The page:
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Tamas Revesz and the Hungary Eye
By LOUIS TEMPLADO, International Herald Tribune/Asahi Shimbu, July 31,2004

" It's amazing to me that people make no reaction when you point a camera at them. I always try to capture emotion, but here people are very reserved."

TAMAS REVESZ Photographer, talking about Tokyo

What do first-time visitors see when they visit Tokyo? The skyscrapers? The crowds? The paper lanterns and the uniforms?

For Tamas Revesz, it's none of these things.

One of the leading photographers to come from Hungary, Revesz visited Tokyo last week for the opening of his exhibition "New York", running at the UMU exhibition space in Roppongi Hills through Aug. 5. The show is a major production, involving both the U.S and Hungarian embassies, as well as TV Asahi and The Asahi Shimbun.

Nevertheless, Revesz found time to sneak away to explore other parts of Tokyo with his lens. The images that appear on this page are the result.

Revesz, a tireless wanderer with a mad professor mane, has a knack for capturing those brief moments that define the life of a city. In 1997 he won a Pulitzer Memorial Award for his photo book "Budapest: A City Before the Millenium". Filled with subtle gestures and moments, the book is a visual ode to a city he knows intimately: A native, Revesz lived there for nearly five decades.

"I am usually attracted by people, emotions, tradition, architecture new and old, and people interacting with that architecture", Revesz says. "I aim for architecturally correct but documentary style images. As usual, most of the time the theory is left behind when I go out and shoot".

Life was good when Hungary was part of the Soviet bloc, says Revesz, who traveled freely and published a dozen books before "Budapest". Yet in the same year that book came out, he left the city he loves.

The reason was simple luck: Revesz and his family won permanent residence visas to the United States in a lottery, which the photographer saw as a personal midlife challenge.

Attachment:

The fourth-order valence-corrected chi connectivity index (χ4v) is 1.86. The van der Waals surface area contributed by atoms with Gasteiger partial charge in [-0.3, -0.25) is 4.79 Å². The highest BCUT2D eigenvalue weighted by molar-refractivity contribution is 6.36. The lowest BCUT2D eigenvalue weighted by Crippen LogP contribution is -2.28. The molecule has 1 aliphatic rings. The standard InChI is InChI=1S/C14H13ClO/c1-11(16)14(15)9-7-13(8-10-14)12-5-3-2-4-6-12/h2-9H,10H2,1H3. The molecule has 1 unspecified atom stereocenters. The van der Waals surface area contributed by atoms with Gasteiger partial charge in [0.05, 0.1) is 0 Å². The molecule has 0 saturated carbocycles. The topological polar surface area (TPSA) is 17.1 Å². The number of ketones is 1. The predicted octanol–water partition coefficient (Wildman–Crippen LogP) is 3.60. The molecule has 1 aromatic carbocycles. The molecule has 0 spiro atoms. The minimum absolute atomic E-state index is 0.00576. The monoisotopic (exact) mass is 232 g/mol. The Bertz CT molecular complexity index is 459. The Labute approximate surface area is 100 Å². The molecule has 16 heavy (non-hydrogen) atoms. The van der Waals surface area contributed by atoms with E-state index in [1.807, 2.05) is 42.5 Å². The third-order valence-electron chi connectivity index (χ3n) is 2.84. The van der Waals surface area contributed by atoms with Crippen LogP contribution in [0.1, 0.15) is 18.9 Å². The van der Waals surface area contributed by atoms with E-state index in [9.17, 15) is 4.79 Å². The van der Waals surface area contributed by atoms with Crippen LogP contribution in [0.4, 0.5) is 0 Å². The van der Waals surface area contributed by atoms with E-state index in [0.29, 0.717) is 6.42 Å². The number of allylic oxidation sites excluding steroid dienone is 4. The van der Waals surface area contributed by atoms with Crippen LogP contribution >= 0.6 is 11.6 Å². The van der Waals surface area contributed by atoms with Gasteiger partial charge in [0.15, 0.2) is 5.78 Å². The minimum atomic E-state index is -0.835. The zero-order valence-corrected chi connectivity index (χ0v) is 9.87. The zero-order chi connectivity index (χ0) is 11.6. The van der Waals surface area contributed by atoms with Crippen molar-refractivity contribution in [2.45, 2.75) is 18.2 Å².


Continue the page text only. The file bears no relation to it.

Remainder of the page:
"New York is not bashful, it hides nothing, it offers itself to you. Here I am. Want me? Buy me. Its openness is frightening", says Revesz. He shot for three years before putting out "New York" the year before 9/11.

Tokyo, says Revesz, has proven to be a more difficult subject than New York or the cities of Europe.

" It's amazing to me that people make no reaction when you point a camera at them", he says, strolling through the Akihabara electronics district congested with shoppers. "I always try to capture emotion, but here people are very reserved. In Italy, for example, there is always the grand gestures and over-acting," Revesz says. "The traditional architecture is also understated. In Europe the churches and basilica have been built to immediately astound you with their presence. The temples here draw you through their modesty".

Yet Tokyo is also a whirlpool of colors and frenetic motion, another challenge for a shooter who prefers an old-fashioned Leica packed with black-and-white film.

"Everywhere you go there are so many people shopping, buying. How could they want so much?" he says, sounding like a true child of the old socialist Hungary. "But I guess that is the condition of the world-it's the same now wherever you go in the world."

Still, that's not all he sees. Carried along with the crowd, he looks left and right and then lifts his camera to his eye to capture scenes unnoticed by others: The frail hand of an old man reaches for his wife's; a young man and women look at each other and share a smile that seems to throw everything around them out of focus.